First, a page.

French city rekindles burkini row with pool rule change

16.05.2022

The Alpine city of Grenoble is set to reignite one of France's recurring summer debates on Monday when it votes to authorise the "burkini" in state-run swimming pools.

The all-in-one swimsuit, used by some Muslim women to cover their bodies and hair while bathing, has become almost as topical as ice cream and sun hats during the holiday season in recent years.

Seen as a symbol of creeping Islamism by its critics and an affront to France's secular traditions, many right-wingers and some feminists would like to ban it outright.

It is prohibited in most state-run pools – for hygiene, not religious reasons – where strict swimwear rules apply to all, including men who are required to squeeze into tight-fitting trunks.

Grenoble's city council, dominated by the EELV green party, is set to scrap its bathing dress code on Monday, effectively authorising long body coverings, beach shorts and topless bathing.

"Our intention is to remove all of the abnormal clothing restrictions," mayor Eric Piolle said recently. "The issue is not being for or against the burkini specifically."

Opponents see it differently, including the influential conservative head of the wider Auvergne-Rhone-Alpes region, Laurent Wauquiez, who has promised to withdraw funding from the city.

"I am convinced that what Mr Piolle is defending is a dreadful dead end for our country," Wauquiez said at the beginning of May, accusing him of "doing deals with political Islam" to "buy votes".

Discriminatory

The regional spat has put the burkini back in the headlines nationally, animating French talk shows and the political class ahead of parliamentary elections next month.

The issue of how people dress for the pool touches on highly sensitive topics in France, including fears about the influence of Islam and threats to the country's cherished secularism.

The right to worship freely is constitutionally protected, but the French state is also bound by law to be neutral in religious matters, including inside institutions.

"The burkini aims, purely and simply, to impose Islamist values at the heart of bathing areas and public leisure pursuits," an open letter written by opposition councillors in Grenoble said last week.

Attempts by several local mayors in the south of France to ban the burkini on Mediterranean beaches in the summer of 2016 kicked off the first firestorm around the bathing suit.

The rules, introduced after a string of terror attacks in France, were eventually struck down as discriminatory.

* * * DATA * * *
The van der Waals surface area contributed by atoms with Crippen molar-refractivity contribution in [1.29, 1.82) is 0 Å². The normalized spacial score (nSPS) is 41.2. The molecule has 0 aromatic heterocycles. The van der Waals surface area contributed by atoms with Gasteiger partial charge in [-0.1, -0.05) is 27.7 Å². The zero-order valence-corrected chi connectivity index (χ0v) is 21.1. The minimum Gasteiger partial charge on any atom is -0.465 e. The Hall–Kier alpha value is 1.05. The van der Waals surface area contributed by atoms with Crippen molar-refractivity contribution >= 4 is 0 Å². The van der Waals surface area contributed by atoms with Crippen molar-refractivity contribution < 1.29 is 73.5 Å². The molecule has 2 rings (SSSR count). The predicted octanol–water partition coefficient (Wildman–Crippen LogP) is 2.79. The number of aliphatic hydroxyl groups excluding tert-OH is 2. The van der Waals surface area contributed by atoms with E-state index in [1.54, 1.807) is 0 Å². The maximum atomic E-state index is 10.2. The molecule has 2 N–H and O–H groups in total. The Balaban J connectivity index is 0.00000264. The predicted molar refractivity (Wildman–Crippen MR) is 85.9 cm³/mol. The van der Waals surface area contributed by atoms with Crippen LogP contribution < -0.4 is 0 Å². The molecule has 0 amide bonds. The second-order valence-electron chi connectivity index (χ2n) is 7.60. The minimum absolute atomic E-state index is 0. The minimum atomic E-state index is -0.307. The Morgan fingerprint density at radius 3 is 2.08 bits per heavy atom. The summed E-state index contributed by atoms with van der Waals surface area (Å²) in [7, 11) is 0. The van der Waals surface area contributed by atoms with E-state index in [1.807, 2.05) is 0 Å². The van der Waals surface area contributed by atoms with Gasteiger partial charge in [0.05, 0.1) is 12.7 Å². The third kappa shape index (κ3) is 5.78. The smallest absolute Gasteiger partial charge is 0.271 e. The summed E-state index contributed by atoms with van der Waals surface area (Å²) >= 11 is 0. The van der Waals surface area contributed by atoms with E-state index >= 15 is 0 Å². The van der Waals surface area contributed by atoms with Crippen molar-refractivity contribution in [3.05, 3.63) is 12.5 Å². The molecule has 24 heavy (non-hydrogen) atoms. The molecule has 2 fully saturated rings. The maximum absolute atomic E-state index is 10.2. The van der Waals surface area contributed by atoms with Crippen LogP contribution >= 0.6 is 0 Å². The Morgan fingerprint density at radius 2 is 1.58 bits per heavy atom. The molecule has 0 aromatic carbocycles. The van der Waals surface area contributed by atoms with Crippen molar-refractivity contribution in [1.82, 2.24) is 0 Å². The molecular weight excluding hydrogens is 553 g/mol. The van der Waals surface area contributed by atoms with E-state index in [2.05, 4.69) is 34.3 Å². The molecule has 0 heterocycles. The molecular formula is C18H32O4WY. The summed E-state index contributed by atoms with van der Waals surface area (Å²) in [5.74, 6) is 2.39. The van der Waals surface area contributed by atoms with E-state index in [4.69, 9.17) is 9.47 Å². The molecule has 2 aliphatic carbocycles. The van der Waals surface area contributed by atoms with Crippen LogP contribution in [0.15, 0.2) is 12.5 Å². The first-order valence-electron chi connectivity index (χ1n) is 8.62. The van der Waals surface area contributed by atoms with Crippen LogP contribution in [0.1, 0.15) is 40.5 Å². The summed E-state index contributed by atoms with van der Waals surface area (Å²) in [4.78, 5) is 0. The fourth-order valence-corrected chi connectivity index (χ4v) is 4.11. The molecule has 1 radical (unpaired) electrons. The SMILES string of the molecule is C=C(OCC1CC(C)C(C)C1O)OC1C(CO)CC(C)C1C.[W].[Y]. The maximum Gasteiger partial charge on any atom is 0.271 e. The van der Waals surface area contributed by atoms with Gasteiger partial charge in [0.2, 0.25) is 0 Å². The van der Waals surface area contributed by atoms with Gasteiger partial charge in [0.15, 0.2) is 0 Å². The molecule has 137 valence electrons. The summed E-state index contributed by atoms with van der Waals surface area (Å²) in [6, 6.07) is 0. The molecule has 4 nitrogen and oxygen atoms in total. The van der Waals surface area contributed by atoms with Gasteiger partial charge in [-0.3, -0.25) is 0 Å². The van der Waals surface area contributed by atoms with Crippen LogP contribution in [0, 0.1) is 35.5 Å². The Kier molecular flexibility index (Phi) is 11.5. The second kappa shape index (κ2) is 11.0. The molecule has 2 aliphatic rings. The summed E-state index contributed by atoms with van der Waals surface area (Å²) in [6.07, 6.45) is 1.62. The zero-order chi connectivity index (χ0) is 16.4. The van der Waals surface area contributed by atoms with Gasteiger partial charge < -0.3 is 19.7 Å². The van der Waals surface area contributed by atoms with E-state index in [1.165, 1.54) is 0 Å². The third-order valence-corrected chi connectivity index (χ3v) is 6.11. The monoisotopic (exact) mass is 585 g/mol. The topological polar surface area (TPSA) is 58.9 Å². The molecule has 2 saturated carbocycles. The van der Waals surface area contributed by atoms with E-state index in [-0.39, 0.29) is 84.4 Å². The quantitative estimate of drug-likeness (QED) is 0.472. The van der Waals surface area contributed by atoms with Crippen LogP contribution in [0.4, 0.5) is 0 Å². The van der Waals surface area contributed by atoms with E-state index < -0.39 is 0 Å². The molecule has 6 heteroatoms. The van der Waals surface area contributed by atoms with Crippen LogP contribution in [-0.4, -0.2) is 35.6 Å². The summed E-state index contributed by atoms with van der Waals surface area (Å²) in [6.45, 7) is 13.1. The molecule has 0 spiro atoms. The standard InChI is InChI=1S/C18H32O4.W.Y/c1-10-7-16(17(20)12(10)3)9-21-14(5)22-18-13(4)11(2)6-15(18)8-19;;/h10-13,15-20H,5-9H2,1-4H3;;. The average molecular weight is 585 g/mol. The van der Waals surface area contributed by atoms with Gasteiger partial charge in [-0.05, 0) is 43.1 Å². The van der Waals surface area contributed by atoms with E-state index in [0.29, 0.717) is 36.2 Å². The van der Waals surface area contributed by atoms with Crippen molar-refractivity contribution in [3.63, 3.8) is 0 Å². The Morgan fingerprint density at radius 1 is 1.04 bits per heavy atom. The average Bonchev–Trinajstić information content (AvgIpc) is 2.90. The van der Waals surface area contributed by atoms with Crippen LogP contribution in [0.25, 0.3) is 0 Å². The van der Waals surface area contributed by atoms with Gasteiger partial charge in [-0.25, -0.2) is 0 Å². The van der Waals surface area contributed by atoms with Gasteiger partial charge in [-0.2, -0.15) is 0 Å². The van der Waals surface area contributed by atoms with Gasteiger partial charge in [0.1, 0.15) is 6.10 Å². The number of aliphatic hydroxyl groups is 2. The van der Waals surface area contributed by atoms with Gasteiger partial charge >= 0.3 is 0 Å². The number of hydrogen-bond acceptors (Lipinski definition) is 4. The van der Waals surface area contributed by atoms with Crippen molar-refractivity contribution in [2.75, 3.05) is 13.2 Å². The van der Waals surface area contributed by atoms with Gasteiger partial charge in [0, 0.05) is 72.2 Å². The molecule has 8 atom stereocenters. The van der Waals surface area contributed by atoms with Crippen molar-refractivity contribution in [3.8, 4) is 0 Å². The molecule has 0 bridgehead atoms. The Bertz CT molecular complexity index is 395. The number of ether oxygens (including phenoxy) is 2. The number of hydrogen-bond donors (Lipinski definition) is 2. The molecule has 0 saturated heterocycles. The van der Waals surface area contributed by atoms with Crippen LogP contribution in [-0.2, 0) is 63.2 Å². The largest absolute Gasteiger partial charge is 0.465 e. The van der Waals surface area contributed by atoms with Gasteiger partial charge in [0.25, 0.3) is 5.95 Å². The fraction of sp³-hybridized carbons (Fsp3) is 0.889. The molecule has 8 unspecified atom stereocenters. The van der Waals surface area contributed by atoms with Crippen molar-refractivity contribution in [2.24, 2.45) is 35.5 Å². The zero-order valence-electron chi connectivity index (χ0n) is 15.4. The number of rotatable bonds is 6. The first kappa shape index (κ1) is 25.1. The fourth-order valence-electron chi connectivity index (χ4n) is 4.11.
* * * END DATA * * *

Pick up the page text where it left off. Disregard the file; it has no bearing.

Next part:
Three years later, a group of women in Grenoble caused a splash by forcing their way into a pool with burkinis, leading the prime minister at the time to insist that the rules should be followed.

French sports brand Decathlon also found itself at the centre of a similar row in 2019 when it announced plans to sell a "sports hijab" enabling Muslim women to cover their hair while running.

For or against?

Monday's vote in Grenoble "is an important moment for everyone concerned and their allies, but also in the fight against Islamophobia and control over women's bodies", local campaign group Citizens' Alliance wrote on its Facebook page.

Demonstrations supporting and opposing the move are also planned in the city following the council meeting where mayor Piolle is expected to succeed in pushing through the change.

French feminists are split, with some seeing the burkini as a symbol of male oppression and others such as Caroline De Haas writing that "no one should be stigmatised in a pool because of their choice of swimwear".

Grenoble would not be the first to change its rules, however.

The northwestern city of Rennes quietly updated its pool code in 2019 to allow burkinis and other types of swimwear.

The debate about the burkini comes as French Muslim women footballers are battling to overturn a ban on the wearing of religious symbols during competitive matches.

The French Football Federation currently prevents players from playing while wearing "ostentatious" religious symbols such as the Muslim hijab or the Jewish kippa.

A women's collective known as "les Hijabeuses" launched a legal challenge to the rules in November last year.    (AFP)

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